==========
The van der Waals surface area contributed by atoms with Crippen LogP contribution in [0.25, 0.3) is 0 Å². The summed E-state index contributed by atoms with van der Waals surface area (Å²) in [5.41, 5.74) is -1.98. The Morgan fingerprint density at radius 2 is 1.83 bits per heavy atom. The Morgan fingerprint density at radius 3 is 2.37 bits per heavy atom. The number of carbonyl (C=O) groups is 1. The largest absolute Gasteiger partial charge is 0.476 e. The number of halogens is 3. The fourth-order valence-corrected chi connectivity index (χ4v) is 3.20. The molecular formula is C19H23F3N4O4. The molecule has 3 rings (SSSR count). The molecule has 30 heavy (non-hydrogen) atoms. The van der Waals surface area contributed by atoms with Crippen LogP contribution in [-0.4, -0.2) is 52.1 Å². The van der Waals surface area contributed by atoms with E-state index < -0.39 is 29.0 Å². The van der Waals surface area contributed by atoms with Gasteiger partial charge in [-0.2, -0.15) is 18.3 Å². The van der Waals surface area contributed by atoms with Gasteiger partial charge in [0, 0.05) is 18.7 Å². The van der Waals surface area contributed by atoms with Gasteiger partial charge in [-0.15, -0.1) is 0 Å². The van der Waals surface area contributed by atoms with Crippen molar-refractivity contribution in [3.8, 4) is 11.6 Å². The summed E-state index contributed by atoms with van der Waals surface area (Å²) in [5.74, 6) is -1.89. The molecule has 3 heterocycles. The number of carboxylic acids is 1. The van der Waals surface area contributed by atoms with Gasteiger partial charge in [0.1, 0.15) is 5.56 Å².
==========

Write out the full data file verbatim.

The van der Waals surface area contributed by atoms with Crippen LogP contribution in [0.25, 0.3) is 0 Å². The summed E-state index contributed by atoms with van der Waals surface area (Å²) in [5.41, 5.74) is -1.98. The Morgan fingerprint density at radius 2 is 1.83 bits per heavy atom. The Morgan fingerprint density at radius 3 is 2.37 bits per heavy atom. The number of carbonyl (C=O) groups is 1. The largest absolute Gasteiger partial charge is 0.476 e. The number of halogens is 3. The fourth-order valence-corrected chi connectivity index (χ4v) is 3.20. The molecular formula is C19H23F3N4O4. The molecule has 3 rings (SSSR count). The molecule has 30 heavy (non-hydrogen) atoms. The van der Waals surface area contributed by atoms with Crippen LogP contribution in [-0.4, -0.2) is 52.1 Å². The van der Waals surface area contributed by atoms with E-state index < -0.39 is 29.0 Å². The van der Waals surface area contributed by atoms with Gasteiger partial charge in [-0.2, -0.15) is 18.3 Å². The van der Waals surface area contributed by atoms with Gasteiger partial charge in [0, 0.05) is 18.7 Å². The van der Waals surface area contributed by atoms with Gasteiger partial charge in [-0.15, -0.1) is 0 Å². The van der Waals surface area contributed by atoms with Crippen molar-refractivity contribution in [3.8, 4) is 11.6 Å². The summed E-state index contributed by atoms with van der Waals surface area (Å²) in [5.74, 6) is -1.89. The molecule has 3 heterocycles. The number of carboxylic acids is 1. The van der Waals surface area contributed by atoms with Gasteiger partial charge in [0.1, 0.15) is 5.56 Å².